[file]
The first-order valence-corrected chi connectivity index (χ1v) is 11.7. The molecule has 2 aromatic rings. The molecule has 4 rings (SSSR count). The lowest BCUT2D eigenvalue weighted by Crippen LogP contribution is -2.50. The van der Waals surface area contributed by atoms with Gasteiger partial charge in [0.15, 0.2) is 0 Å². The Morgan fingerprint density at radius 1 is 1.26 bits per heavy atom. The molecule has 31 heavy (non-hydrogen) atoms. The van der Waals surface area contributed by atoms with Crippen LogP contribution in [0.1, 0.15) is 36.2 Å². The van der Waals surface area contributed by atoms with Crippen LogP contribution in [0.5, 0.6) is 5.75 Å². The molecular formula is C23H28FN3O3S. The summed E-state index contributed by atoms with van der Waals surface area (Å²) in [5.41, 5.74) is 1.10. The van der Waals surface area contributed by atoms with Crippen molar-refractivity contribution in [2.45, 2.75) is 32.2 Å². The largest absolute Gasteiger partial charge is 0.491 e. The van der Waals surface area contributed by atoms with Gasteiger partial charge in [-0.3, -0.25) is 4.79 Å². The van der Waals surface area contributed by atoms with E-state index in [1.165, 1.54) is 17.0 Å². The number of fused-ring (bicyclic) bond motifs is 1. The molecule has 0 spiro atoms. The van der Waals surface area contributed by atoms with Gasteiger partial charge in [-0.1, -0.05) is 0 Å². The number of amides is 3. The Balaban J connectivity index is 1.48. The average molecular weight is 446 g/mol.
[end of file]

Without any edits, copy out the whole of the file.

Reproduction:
The first-order valence-corrected chi connectivity index (χ1v) is 11.7. The molecule has 2 aromatic rings. The molecule has 4 rings (SSSR count). The lowest BCUT2D eigenvalue weighted by Crippen LogP contribution is -2.50. The van der Waals surface area contributed by atoms with Gasteiger partial charge in [0.15, 0.2) is 0 Å². The Morgan fingerprint density at radius 1 is 1.26 bits per heavy atom. The molecule has 31 heavy (non-hydrogen) atoms. The van der Waals surface area contributed by atoms with Crippen LogP contribution in [0.1, 0.15) is 36.2 Å². The van der Waals surface area contributed by atoms with Crippen LogP contribution in [0.5, 0.6) is 5.75 Å². The molecular formula is C23H28FN3O3S. The summed E-state index contributed by atoms with van der Waals surface area (Å²) in [5.41, 5.74) is 1.10. The van der Waals surface area contributed by atoms with Crippen molar-refractivity contribution in [2.45, 2.75) is 32.2 Å². The largest absolute Gasteiger partial charge is 0.491 e. The van der Waals surface area contributed by atoms with Gasteiger partial charge in [-0.3, -0.25) is 4.79 Å². The van der Waals surface area contributed by atoms with E-state index in [1.165, 1.54) is 17.0 Å². The number of fused-ring (bicyclic) bond motifs is 1. The molecule has 0 spiro atoms. The van der Waals surface area contributed by atoms with Gasteiger partial charge in [-0.1, -0.05) is 0 Å². The number of amides is 3. The Balaban J connectivity index is 1.48. The average molecular weight is 446 g/mol.